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From The Canterbury Tales:
The Clerk's Tale

Heere bigynneth the Tale of the Clerk of Oxenford.

       Ther is, at the west syde of Ytaille,
Doun at the roote of Vesulus the colde,
A lusty playne, habundant of vitaille,
60Where many a tour and toun thou mayst biholde
That founded were in tyme of fadres olde,
And many another delitable sighte,
And Saluces this noble contree highte.

       A markys whilom lord was of that lond,
65As were his worthy eldres hym bifore,
And obeisant and redy to his hond
Were alle his liges, bothe lasse and moore.
Thus in delit he lyveth, and hath doon yoore,
Biloved and drad thurgh favour of Fortune,
70Bothe of his lordes and of his commune.

       Therwith he was, to speke as of lynage,
The gentilleste yborn of Lumbardye;
A fair persone, and strong, and yong of age,
And ful of honour and of curteisye,
75Discreet ynogh his contree for to gye,
Save that in somme thynges that he was to blame,
And Walter was this yonge lordes name.

       I blame hym thus, that he considereth noght
In tyme comynge what hym myghte bityde,
80But in his lust present was al his thoght,
As for to hauke and hunte on every syde.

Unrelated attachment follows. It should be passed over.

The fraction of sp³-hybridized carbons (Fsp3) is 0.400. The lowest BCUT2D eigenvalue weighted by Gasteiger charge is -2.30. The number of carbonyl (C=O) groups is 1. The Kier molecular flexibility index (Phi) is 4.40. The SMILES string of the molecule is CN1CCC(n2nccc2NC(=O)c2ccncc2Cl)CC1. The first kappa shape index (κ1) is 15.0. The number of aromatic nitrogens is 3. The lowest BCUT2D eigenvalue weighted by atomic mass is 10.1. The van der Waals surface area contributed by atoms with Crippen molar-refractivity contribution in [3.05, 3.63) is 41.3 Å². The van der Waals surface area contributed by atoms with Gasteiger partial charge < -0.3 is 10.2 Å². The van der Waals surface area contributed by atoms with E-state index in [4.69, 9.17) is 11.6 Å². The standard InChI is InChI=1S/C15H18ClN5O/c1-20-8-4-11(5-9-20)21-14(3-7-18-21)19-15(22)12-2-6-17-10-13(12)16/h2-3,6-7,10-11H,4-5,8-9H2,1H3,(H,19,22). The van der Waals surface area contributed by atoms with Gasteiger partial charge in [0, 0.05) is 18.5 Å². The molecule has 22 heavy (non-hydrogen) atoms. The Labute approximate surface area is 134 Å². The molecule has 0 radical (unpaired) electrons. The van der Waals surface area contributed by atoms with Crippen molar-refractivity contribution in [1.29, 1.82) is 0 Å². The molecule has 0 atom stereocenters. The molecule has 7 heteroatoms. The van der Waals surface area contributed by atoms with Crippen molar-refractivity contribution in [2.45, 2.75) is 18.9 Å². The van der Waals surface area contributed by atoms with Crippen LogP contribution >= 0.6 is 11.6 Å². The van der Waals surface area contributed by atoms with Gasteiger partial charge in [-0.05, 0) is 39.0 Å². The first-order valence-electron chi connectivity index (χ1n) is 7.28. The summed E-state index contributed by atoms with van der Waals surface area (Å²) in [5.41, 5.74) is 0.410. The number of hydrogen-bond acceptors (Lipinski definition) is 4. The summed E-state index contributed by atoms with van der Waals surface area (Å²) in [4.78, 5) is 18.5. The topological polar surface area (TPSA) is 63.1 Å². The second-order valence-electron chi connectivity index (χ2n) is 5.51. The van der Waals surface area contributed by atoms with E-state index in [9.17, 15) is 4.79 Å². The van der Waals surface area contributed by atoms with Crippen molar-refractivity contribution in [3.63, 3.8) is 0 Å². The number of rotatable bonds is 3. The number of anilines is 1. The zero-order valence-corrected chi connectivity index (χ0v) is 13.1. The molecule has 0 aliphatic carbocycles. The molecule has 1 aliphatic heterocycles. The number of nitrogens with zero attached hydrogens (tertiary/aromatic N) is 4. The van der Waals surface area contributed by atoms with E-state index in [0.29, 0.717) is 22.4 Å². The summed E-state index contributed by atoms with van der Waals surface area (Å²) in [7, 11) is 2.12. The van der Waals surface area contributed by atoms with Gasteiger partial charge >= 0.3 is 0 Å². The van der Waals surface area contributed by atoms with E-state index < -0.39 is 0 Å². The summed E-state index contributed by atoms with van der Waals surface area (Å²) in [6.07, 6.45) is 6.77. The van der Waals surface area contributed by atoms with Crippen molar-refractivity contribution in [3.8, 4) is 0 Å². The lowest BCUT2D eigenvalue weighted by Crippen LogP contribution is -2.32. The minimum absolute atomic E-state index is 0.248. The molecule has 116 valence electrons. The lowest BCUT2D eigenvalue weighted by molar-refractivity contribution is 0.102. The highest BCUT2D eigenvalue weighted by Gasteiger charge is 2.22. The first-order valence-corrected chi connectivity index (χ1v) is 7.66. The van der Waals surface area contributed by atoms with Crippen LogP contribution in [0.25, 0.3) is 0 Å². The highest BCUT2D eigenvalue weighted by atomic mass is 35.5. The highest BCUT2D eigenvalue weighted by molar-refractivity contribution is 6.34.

Wel ny alle othere cures leet he slyde;
And eek he nolde - and that was worst of alle -
Wedde no wyf, for noght that may bifalle.

85        Oonly that point his peple bar so soore,
That flokmeele on a day they to hym wente,
And oon of hem, that wisest was of loore -
Or elles that the lord best wolde assente,
That he sholde telle hym what his peple mente,
90Or elles koude he shewe wel swich mateere -
He to the markys seyde as ye shul heere:

       "O noble Markys, youre humanitee
Asseureth us, and yeveth us hardinesse,
As ofte as tyme is of necessitee
95That we to yow mowe telle oure hevynesse.
Accepteth, lord, now for youre gentillesse
That we with pitous herte unto yow pleyne,
And lat youre eres nat my voys desdeyne.

       Al have I noght to doone in this mateere
100Moore than another man hath in this place;
Yet for as muche as ye, my lord so deere,
Han alwey shewed me favour and grace,
I dar the bettre aske of yow a space
Of audience to shewen oure requeste,
105And ye, my lord, to doon right as yow leste.

       For certes, lord, so wel us liketh yow
And al youre werk, and evere han doon that we
Ne koude nat us-self devysen how
We myghte lyven in moore felicitee,
110Save o thyng, lord, if it youre wille be,
That for to been a wedded man yow leste,
Thanne were youre peple in sovereyn hertes reste.

       Boweth youre nekke under that blisful yok
Of soveraynetee, noght of servyse,
115Which that men clepeth spousaille or wedlock;
And thenketh, lord, among youre thoghtes wyse
How that oure dayes passe in sondry wyse,
For thogh we slepe, or wake, or rome, or ryde,
Ay fleeth the tyme, it nyl no man abyde.

120        And thogh youre grene youthe floure as yit,
In crepeth age alwey, as stille as stoon,
And deeth manaceth every age, and smyt
In ech estaat, for ther escapeth noon;
And al so certein as we knowe echoon
125That we shul deye, as uncerteyn we alle